Not because it’s some cool way to tell a story (although, I like to think it is), but because if you’re a lit geek, it matters.  More information, the better.

And this project won’t become irrelevant because of stale data.  The LAT will keep coming out with its bestseller list, and the database will slurp that structured information into an integrated site.  Find the information you want, search for a specific title or author you care about, browse to learn more information about what you never knew existed.

Collaborate with reporters, producers, developers, analysts.  Not one set of them, but anyone who’ll give it a shot.  The data structure is well and good.  But…the person on the books staff who’ll add in links to LAT book reviews associated with each book, that makes it even better.  If the computer can’t get it done, enlist the people who really know the subject.  Structuring our news as data isn’t the final piece. It’s the beginning.  That structure allows us to add pieces to enhance how people can explore information.  We used to just access reviews by flipping through the paper.  Then, we added search engines.  Now, a deep dive page about a given book’s bestseller history can link you to that review.  The more ways users can get to our content, the better.  How effective is it? We’ll see.  But we can’t stick to structuring our news the same way, and failing to give it a shot.

Successful data projects require integration and collaboration across parts of the newsroom, and that’s something we were able to accomplish on this project. Thanks to so many at the LAT for bearing with me, during this and other endeavors, listening to some crazy ideas.  Can’t wait to see how the bestsellers site grows with this new framework in place.

So, data projects, what I spend my life on now.  Yeah, they’re hot these days.  They’re also a way we’ve been doing some parts of journalism for decades.  But here’s my philosophy, as someone who’s been dabbling/obsessing about this for a while: Don’t just do it for investigations, don’t just do it for one type of news.  Don’t just see it as a technique for one type of project.  Data’s not just a specialty, it’s also a way we can structure our sites themselves.  All to help people explore their world.  All to tell the story.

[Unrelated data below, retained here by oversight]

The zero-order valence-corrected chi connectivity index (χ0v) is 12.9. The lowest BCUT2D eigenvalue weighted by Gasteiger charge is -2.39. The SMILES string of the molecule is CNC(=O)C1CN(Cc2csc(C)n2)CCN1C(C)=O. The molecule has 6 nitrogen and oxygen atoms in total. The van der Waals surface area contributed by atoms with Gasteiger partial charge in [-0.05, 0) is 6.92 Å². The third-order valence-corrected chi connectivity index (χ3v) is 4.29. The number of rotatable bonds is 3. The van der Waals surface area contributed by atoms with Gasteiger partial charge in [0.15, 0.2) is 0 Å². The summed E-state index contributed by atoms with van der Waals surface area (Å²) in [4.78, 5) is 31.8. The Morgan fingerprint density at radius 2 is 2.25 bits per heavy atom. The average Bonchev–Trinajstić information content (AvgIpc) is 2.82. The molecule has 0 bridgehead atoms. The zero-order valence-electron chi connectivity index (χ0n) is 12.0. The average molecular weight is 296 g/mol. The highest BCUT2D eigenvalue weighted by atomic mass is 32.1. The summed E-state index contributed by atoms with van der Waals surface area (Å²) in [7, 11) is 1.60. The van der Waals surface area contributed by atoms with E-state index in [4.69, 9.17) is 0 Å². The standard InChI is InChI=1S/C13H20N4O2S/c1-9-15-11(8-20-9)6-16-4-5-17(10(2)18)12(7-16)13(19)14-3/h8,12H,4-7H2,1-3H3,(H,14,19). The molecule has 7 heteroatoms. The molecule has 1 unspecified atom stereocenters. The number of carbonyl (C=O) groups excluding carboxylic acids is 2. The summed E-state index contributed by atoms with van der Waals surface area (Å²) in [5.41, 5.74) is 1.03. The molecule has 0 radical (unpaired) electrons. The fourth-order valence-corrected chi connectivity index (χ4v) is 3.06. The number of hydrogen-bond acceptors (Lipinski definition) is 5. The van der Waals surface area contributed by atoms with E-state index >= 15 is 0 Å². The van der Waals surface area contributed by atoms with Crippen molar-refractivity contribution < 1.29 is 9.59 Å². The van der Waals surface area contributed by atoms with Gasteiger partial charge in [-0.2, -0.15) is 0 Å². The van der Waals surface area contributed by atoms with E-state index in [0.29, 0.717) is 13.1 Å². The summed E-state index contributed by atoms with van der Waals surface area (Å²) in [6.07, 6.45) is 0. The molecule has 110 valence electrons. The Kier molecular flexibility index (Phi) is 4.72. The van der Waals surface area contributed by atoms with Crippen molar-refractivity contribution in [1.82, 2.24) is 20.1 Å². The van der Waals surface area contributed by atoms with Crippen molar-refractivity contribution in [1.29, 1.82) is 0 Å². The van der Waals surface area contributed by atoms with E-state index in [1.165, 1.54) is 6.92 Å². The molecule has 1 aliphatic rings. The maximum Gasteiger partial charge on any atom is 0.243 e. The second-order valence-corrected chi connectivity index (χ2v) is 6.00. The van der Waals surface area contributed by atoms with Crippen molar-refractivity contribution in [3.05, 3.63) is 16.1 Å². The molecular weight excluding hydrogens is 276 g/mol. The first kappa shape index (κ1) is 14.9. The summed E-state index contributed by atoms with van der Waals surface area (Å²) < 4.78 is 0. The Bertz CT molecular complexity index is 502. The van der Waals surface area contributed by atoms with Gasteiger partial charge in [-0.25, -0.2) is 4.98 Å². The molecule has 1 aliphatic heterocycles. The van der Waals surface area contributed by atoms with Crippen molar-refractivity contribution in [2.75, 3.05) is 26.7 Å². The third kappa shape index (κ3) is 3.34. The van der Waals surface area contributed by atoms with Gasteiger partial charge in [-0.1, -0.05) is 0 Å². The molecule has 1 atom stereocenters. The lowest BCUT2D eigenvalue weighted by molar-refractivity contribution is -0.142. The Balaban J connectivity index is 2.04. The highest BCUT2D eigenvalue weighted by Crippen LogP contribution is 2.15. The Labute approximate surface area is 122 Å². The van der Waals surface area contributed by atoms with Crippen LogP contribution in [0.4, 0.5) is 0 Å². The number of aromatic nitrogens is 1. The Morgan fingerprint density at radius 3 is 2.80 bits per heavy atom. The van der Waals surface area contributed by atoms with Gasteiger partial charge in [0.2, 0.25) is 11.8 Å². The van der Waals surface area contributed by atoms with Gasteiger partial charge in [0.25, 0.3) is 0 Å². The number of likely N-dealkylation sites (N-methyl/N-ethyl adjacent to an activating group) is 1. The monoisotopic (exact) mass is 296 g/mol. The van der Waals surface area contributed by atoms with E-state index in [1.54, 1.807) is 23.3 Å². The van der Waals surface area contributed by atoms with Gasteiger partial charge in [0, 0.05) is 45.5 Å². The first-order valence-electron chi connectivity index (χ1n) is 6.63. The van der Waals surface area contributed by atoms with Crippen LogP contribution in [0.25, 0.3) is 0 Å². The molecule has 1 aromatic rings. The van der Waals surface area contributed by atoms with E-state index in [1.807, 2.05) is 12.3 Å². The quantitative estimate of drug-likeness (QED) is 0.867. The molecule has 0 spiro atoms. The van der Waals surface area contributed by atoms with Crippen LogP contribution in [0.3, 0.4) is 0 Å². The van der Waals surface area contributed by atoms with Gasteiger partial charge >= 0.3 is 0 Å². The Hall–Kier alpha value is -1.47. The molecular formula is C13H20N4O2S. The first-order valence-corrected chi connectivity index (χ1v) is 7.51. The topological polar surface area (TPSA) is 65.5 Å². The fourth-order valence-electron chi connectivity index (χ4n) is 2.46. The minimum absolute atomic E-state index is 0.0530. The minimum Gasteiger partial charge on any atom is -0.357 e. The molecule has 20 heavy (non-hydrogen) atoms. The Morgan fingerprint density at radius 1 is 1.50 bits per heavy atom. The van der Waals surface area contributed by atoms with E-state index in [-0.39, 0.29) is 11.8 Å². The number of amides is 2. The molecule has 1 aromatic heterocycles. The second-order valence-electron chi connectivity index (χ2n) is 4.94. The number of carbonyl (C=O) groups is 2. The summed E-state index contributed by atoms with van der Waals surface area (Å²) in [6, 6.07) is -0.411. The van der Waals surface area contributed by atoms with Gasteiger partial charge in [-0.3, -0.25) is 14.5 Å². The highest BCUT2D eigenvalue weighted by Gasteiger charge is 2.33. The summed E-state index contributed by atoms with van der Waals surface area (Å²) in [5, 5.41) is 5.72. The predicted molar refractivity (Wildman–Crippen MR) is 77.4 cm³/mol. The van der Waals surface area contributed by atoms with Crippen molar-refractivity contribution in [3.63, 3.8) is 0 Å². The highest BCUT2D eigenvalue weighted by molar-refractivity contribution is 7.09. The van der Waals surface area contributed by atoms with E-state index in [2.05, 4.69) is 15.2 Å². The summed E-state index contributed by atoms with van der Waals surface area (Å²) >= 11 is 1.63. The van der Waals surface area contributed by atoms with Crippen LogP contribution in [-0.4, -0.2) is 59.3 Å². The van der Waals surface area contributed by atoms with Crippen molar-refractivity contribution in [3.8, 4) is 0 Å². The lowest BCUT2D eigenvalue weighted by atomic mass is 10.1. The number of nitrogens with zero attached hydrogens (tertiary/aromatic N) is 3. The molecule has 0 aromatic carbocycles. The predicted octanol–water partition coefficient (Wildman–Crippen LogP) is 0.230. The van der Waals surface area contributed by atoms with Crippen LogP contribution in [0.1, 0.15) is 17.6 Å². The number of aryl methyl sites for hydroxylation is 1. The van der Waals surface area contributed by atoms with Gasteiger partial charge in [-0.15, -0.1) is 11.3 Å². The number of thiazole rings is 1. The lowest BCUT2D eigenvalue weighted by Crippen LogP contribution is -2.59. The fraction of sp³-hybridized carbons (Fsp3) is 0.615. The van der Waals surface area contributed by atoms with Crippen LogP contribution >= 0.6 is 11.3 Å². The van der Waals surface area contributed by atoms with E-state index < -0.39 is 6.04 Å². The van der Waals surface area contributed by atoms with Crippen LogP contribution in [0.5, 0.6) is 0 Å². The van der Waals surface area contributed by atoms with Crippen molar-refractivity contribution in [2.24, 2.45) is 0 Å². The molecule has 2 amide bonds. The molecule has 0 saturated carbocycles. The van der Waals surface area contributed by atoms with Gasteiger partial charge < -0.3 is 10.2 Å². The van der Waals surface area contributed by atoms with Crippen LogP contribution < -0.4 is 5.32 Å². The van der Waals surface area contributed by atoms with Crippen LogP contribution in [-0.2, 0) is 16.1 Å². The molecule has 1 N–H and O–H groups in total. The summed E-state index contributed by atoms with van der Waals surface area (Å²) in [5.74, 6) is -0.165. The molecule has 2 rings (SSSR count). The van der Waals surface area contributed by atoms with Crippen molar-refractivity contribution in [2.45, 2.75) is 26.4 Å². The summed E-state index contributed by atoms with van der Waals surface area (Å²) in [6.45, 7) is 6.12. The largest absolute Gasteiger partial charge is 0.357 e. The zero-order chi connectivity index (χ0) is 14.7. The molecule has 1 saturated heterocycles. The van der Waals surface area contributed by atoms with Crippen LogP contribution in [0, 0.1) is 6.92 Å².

This is a philosophy I’ve been dreaming about for a while.  Haven’t pushed it far enough yet.   But bestsellers is a major step toward what can be, integrating data with the general newsroom process. I know it’s not an entirely new idea, but having the skills to put a vision like that into reality, to create this sort of a framework, for someone doing this for about a year, it’s a great “parting shot” (as Ben called it) for my time at the LAT.

Bet I can do even more at PBS, as the learning continues.  Less than a week till I get out there.  Don’t know exactly what we’re going to put together, but it’s going to be pretty darn cool.  And I hope this philosophy provides a decent jumping off point for some discussions, and some of our new content.

Watch out Washington – I’m coming your way soon!  Start at PBS on Oct. 25.  It’s going to be a roller coaster of a ride!